Questions:

“there is a superficial understanding of the commercial elements of the new spiritualities, which are only obvious on the culture’s surface today. However 25 yrs ago the culture was impacted by new spiritualities, and now the praxis and beliefs and ideas of that time have burrowed down inside the culture at a grass roots level and in academia. I do not see EC people talking about how to grapple with non-Christians who see reality through the lens of karma and reincarnation, who practice yoga and hold to Hindu-based view of energy-bodies in the human, of the eco-spiritual challenges posed by neo-pagans and wiccans, of divination and guidance in widespread new folk religiosity, and the list goes on.”

What are “NEW RELIGIONS” Phil speaks of? Those he mentions have been around a very long time.

“There is a need for critical discernment about the sociological and missional trends and challenges, like working out what are the unpaid bills of the church; such as recognising that the new religions are the mirror image reflected back at us for all the things Christians have neglected to do.”

I don’t understand what this has to do with and feel confused by this comment.

“One of my colleagues and I have been persistently blogging on these issues but despite the claim that EC involves an egalitarian open conversation, there are surprisingly few takers willing to talk with us about the kinds of concerns I’ve alluded to above.”

I’m interested further in what Phil and his colleagues are meaning with all this.

Thanx!

Comment by Existential Punk

seems like every generation has to fight gnosticism in some form

where do you see it in the EC, or at least it potential to sneak in to the EC?

Comment by andrew

I don’t know Phil, but here’s one thing he said:

“Frankly there are many in the missions community who feel that EC has the posture and slogans and jargon of missions, but oddly enough are not showing sufficient interest in direct dialogue with the missions community on how to disciple people in new religions. “

And, I could be wrong, but doesn’t this statement kind of reaffirm the problem EC leaders have pointed out – that Christianity in modernity has focused way too long on “doing missions” and not “being missional.” Everything that I’ve read and discerned has shown me that the EC posture of being missional means that they are striving to engage people of all spiritual walks and attitudes on regular basis as they would any old friend from “inside” religious circles. In my naive eyes, that seems to be a much greater starting point for fulfilling the Great Commission than “doing missions.” I guess one could say that the missions “posture” of the EC church is the point altogether.

pt

Comment by Petey

Interesting comments here.

Andrew, I’ve observed an attitude of gnosticism more than an outright theology of it. It tends to happen when a group of middle class white guys get together to “enlighten” one another. It’s good to talk about things and sharpen our thinking when we’re together . . . but all too often, I think we linger in those moments a little too long, which is when we start feeling pretty good about ourselves, and how we’ve figured things out, and finally been able to “get it.”

Phil, there’s some stuff I agree with, and some that I struggle with. I’ll chew on this a bit more and come back soon to it.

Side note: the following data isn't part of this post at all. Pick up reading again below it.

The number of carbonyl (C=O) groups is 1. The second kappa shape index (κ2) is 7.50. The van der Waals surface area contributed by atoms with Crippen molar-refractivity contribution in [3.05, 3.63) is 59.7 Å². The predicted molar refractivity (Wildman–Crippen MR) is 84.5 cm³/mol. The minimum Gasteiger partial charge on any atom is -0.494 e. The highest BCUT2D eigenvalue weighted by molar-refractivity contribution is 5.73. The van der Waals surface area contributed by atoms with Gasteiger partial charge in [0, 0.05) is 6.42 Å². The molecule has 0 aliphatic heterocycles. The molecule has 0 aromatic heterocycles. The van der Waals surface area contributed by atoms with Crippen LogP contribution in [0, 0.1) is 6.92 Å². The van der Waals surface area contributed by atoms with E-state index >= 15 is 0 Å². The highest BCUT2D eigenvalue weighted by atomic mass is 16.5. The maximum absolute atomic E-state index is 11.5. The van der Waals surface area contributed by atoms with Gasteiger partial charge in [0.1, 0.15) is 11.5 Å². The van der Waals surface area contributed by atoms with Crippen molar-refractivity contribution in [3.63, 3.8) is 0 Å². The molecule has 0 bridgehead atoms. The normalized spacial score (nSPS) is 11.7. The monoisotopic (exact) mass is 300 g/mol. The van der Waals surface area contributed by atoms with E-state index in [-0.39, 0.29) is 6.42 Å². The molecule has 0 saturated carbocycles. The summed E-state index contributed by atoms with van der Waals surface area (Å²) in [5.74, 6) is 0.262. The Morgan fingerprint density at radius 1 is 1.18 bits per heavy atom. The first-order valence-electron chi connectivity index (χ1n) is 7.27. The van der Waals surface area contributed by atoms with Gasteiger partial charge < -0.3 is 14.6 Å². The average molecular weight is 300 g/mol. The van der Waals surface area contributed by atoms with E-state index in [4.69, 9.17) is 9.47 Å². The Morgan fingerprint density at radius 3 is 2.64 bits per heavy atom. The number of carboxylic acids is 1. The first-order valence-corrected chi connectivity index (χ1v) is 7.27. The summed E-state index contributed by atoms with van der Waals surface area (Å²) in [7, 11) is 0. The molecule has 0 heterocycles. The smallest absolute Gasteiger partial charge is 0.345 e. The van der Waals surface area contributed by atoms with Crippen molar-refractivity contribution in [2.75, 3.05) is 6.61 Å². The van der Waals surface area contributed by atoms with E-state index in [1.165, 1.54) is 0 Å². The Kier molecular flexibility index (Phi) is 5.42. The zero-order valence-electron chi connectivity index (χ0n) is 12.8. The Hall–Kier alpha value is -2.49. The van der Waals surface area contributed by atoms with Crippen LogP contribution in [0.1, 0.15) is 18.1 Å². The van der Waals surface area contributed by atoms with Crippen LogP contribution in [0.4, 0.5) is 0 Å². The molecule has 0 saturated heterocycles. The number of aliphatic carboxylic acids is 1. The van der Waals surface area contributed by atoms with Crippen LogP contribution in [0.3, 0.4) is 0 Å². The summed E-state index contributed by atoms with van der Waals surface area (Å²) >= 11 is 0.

Keep it rockin’ people.

Comment by Steve

Folks nice to see some thoughtful reflections. Let me try to clarify or amplify a few remarks.

Existential Punk asked what “new religions”. The term new religions is somewhat generic in that it can cover a wide spectrum of groups. However, here I’m referring to a few diffeent things:
a). the onset of do-it-yourself spiritualities that have ensued since the late 1980s;
b). Internet-based religions like Matrixism and jediism;
c). New groups that base themselves on the channelled book ” A Course In Miracles”;
d). New Age spiritualities;
e). Neo-Buddhist groups that have formed (Friends of the Western Buddhist Order; people who take the tag “Buddhist” on the basis that they have read a few books, heard the Dalai Lama speak and practice meditation on their own);
f) Wiccan based groups, Church of All Worlds, a whole set of neo-pagan traditions that have emerged since the 1960s.
The list could go on and on.

Existential Punk was also puzzled by my reference to sociological trends and to “unpaid bills”.

I have blogged about this so much that I am sometimes prone to too much shorthand, so there are some gaps that need filling in.

What I’m driving at is that this kind of spirituality has been closely studied by sociologists of religion. Their writings highlight a number of issues that are not even registering in EC discussions. Some of those issues have missiological implications if we take time to read the field-studies and then reflect on how those who pursue these pathways constitute “unreached people groups”.

What I’m also meaning here is that this spirituality has had a major sociological influence on the rise and shape of postmodernity. It this particular point which is often mentioned in passing, or is not acknowledged in many Ec discussions (in books, e-zines, blogs, conferences etc).

Another problem is if you are unfamiliar with say new age and decided to familiarise yourself with it by visiting a new age exhibition. If you inspected a festival you might infer certain things about this spirituality and its impact which could be misleading. Basically if you dropped into a “new age” festival today you’ll see commercial exhibitors selling goods and services to “browse shoppers”. If you examined the festival closely you might conclude that it is light-weight, commercially-driven and a bit faddish on the trinkets for sale.